Calliope and its members all belong to the International Association of Conference Interpreters (AIIC), which sets standards in the field of conference interpreting.
How remote should interpretation be?
| Interpretation best practices
You are organizing a meeting, but it proves impossible to find a meeting room that is large enough to accommodate interpretation booths. The solution may be to move them to an adjacent meeting space. Remote? Not very! Even so, it’s important to follow certain guidelines to ensure that multilingual communication flows smoothly.
Although Remote Simultaneous Interpreting (RSI) technologies are developing rapidly, they are not yet capable of replicating the conditions laid down in ISO standards for in-situ interpreting. For the highest quality interpreting performance, it is therefore desirable to have your interpreters in the same room as your delegates. However, if push comes to shove, and space constraints mean that there is no room for your interpreters in the conference room, it is possible to move the interpretation booths to another room in the same building. Remote? Not very. Even so, it’s important to follow certain guidelines to ensure that your conference is a success.
Usually, interpreters work in fixed or mobile booths in the room where the conference is taking place. They must be able to hear the speakers perfectly and observe the non-verbal signals that characterize communication; to see the projection screens displaying presentations or other information; and be able to ensure, by directly observing the people listening, that the message they have translated has been successfully conveyed.
Replicating those conditions in a remote situation is complex. First and foremost, it is crucial that the audio and video link between the meeting room and the interpreters is achieved by means of an internal, physical cable. In addition, to preserve the quality of the interpretation service provided, Calliope-Interpreters makes the following recommendations:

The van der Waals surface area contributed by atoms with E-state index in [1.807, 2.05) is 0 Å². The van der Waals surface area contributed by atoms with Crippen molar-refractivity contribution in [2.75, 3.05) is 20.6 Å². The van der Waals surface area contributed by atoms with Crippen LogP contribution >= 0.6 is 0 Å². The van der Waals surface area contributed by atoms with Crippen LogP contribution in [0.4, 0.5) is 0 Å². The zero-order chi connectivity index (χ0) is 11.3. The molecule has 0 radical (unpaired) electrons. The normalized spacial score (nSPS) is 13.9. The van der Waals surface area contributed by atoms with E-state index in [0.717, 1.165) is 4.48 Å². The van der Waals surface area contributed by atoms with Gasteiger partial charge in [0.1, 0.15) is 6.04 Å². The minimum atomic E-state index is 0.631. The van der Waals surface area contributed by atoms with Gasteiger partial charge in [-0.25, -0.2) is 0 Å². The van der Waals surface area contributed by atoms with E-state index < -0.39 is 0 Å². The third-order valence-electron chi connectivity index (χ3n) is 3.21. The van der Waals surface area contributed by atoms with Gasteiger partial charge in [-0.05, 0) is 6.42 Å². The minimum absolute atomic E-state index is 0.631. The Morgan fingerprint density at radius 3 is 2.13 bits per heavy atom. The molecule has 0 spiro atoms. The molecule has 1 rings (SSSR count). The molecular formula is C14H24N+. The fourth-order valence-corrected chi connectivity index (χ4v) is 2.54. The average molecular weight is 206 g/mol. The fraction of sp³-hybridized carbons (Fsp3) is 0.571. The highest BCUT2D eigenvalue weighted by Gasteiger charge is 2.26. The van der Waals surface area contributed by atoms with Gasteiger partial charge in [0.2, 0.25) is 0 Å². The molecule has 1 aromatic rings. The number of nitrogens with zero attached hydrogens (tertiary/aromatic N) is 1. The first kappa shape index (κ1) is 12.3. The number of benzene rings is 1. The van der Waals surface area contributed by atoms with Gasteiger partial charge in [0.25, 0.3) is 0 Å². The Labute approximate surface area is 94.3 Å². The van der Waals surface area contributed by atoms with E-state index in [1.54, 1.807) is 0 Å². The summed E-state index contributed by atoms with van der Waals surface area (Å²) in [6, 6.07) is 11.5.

Before the meeting, seek the advice of your Consultant Interpreter about the project’s feasibility, and involve him or her in the preparatory meetings with the conference organizers, logistics coordinators and technicians.
Choose a quiet location for the interpretation booths, preferably an adjacent room.
Inform the cameramen and sound technicians about the interpreters’ needs.
Ensure that, despite not being in the same room as the delegates, the interpreters receive the same information as them.
Ensure that technicians are specifically assigned to the interpretation, both in the meeting room and with the interpreters, to ensure that the microphones are being used properly, that the sound transmitted is of the necessary quality, and that the sound-image synchronization is perfect.
The audio link must comply with ISO 20109:2016, which provides for a faithful reproduction of frequencies between 125Hz and 15,000Hz across the entire speaker-interpreter-audience system so that the message can be comfortably understood and none of its content is lost.
To ensure that the interpreters have a clear view of the speakers, audience and projection screen, each booth should be equipped with two high-resolution, sufficiently large, colour monitors showing
- on the first monitor, the presenter, and if appropriate, the chairman of the meeting and the rostrum, or the various panel members in the case of a roundtable discussion or question-and-answer session, as well as any speakers from the audience;
- on the second monitor, the content being screened. If the content is being projected from a computer, a direct feed between the computer in the room and the interpreters’ monitors should be provided, as this will give a crisper image.
The monitors should be placed at eye level, outside and directly in front of the booths.
Ensure that the interpreters receive all the texts produced during the meeting as they become available, for example, proposals, resolutions, questions submitted in writing, and so on.
Clearly, the ideal scenario is to have your interpreters in the meeting room with your delegates. However, if space constraints require the interpretation booths to be removed, remote interpreting can be a practical solution, in particular when the interpreters remain in the same building as the delegates, and both sound and images are supplied by means of a physical cable. The above guidelines will ensure that your conference is a success, despite your interpreters being in a (slightly) remote location.
Calliope-Interpreters is a global network of Consultant Interpreters, who can provide advice and expertise to ensure that your next multilingual meeting is a success. Contact us to discuss your interpretation requirements.
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